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But the Trojans were dying, first for their fatherland, fairest fame to win; whomever the sword took, all these found friends to bear their bodies home and were laid to rest in the embrace of their native land, [390] their funeral rites all duly paid by duteous hands. And all such Phrygians as escaped the warrior's death lived always day by day with wife and children by them, joys the Achaeans had left behind. As for Hector and his griefs, hear how the case stands; [395] he is dead and gone, but still his fame remains as bravest of the brave, and this was a result of the Achaeans' coming; for had they remained at home, his worth would have gone unnoticed. And Paris married the daughter of Zeus, whereas, had he never done so, the alliance he made in his family would have been forgotten. [400] Whoever is wise should fly from making war; but if he come to this, a noble death will crown his city with glory, a coward's end with shame. Therefore, mother, you should not pity your country or my bed, for this my marriage [405] will destroy those whom you and I most hate.

Chorus Leader
How sweetly at your own sad lot you smile, chanting a strain, which, in spite of you, may prove you wrong!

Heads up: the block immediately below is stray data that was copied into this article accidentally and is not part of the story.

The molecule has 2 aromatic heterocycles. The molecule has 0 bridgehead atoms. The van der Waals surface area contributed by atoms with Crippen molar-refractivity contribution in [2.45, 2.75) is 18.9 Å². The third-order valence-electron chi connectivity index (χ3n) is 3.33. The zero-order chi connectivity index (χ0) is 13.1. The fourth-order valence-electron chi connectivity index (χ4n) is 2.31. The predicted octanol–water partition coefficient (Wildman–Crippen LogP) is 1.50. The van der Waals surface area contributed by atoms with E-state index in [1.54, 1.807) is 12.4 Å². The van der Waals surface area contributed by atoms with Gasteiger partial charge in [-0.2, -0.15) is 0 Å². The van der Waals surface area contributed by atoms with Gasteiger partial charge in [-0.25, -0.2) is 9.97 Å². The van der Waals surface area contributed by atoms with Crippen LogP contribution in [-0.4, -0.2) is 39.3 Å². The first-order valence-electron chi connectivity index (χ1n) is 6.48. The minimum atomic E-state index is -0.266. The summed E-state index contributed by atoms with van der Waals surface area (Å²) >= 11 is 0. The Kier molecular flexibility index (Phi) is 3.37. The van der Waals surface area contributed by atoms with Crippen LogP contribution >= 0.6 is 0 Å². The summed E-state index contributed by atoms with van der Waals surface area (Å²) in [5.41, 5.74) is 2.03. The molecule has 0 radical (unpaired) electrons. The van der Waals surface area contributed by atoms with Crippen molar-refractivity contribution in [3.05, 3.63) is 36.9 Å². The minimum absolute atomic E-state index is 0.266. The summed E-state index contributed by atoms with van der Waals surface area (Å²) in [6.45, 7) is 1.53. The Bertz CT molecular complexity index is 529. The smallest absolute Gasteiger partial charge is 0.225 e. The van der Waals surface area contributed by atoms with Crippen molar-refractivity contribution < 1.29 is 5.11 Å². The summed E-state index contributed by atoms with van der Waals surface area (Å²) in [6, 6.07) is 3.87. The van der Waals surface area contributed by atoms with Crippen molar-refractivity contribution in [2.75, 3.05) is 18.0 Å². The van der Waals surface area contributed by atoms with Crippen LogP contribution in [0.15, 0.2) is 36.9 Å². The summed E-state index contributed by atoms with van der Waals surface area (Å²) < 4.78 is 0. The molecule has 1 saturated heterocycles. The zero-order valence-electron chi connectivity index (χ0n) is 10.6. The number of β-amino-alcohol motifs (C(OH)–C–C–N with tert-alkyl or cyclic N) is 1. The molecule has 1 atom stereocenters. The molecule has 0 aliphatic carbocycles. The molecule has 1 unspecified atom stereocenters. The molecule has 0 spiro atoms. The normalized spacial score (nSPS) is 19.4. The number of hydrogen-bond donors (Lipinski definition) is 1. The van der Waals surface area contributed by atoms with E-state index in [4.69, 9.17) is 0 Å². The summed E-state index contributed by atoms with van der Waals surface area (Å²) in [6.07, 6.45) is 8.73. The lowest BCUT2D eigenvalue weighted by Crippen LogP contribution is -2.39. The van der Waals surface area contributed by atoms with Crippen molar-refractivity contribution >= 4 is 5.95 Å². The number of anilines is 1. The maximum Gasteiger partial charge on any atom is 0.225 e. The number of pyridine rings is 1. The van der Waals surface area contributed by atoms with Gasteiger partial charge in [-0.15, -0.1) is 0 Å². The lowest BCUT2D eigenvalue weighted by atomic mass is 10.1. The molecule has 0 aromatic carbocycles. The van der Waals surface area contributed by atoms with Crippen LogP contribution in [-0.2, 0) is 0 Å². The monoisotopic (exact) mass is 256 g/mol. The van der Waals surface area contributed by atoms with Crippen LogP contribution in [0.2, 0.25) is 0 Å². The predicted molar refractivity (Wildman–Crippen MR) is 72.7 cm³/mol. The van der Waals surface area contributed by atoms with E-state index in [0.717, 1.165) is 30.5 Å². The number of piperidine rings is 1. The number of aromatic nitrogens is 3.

Had not Apollo turned your wits to maenad revelry, you would not for nothing have sent my chiefs [410] with such ominous predictions forth on their way. But, after all, these lofty minds, reputed wise, are nothing better than those that are held as nothing. For that mighty king of all Hellas, dear son of Atreus, has yielded to a passion [415] for this mad maiden of all others; though I am poor enough, yet would I never have chosen such a wife as this. As for you, since your senses are not whole, I give your taunts against Argos and your praise of Troy to the winds to carry away. Follow me now [420] to the ships to grace the wedding of our chief. And you too follow, whenever the son of Laertes demands your presence, for you will serve a mistress most discreet, as all declare who came to Ilium.

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